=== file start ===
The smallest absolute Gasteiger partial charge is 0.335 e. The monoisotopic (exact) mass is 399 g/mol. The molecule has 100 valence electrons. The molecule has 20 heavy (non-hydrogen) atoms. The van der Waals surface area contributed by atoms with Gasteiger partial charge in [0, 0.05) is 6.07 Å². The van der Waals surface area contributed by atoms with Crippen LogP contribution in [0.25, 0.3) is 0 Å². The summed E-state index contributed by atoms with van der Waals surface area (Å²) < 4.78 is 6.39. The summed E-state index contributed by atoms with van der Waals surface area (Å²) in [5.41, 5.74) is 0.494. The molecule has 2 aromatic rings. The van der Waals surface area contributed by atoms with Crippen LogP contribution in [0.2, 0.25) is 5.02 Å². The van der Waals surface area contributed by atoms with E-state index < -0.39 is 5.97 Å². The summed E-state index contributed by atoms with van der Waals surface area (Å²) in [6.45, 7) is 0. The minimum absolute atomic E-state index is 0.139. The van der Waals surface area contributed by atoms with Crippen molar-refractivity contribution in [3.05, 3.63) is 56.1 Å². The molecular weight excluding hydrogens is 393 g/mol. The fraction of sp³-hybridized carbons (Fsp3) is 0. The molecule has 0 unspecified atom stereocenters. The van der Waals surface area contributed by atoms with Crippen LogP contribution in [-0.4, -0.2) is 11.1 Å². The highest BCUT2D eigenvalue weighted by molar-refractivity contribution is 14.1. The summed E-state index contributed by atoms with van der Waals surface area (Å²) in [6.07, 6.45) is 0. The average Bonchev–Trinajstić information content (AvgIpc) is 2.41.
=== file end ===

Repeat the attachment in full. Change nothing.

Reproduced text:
The smallest absolute Gasteiger partial charge is 0.335 e. The monoisotopic (exact) mass is 399 g/mol. The molecule has 100 valence electrons. The molecule has 20 heavy (non-hydrogen) atoms. The van der Waals surface area contributed by atoms with Gasteiger partial charge in [0, 0.05) is 6.07 Å². The van der Waals surface area contributed by atoms with Crippen LogP contribution in [0.25, 0.3) is 0 Å². The summed E-state index contributed by atoms with van der Waals surface area (Å²) < 4.78 is 6.39. The summed E-state index contributed by atoms with van der Waals surface area (Å²) in [5.41, 5.74) is 0.494. The molecule has 2 aromatic rings. The van der Waals surface area contributed by atoms with Crippen LogP contribution in [0.2, 0.25) is 5.02 Å². The van der Waals surface area contributed by atoms with E-state index < -0.39 is 5.97 Å². The summed E-state index contributed by atoms with van der Waals surface area (Å²) in [6.45, 7) is 0. The minimum absolute atomic E-state index is 0.139. The van der Waals surface area contributed by atoms with Crippen molar-refractivity contribution in [3.05, 3.63) is 56.1 Å². The molecular weight excluding hydrogens is 393 g/mol. The fraction of sp³-hybridized carbons (Fsp3) is 0. The molecule has 0 unspecified atom stereocenters. The van der Waals surface area contributed by atoms with Crippen LogP contribution in [-0.4, -0.2) is 11.1 Å². The highest BCUT2D eigenvalue weighted by molar-refractivity contribution is 14.1. The summed E-state index contributed by atoms with van der Waals surface area (Å²) in [6.07, 6.45) is 0. The average Bonchev–Trinajstić information content (AvgIpc) is 2.41.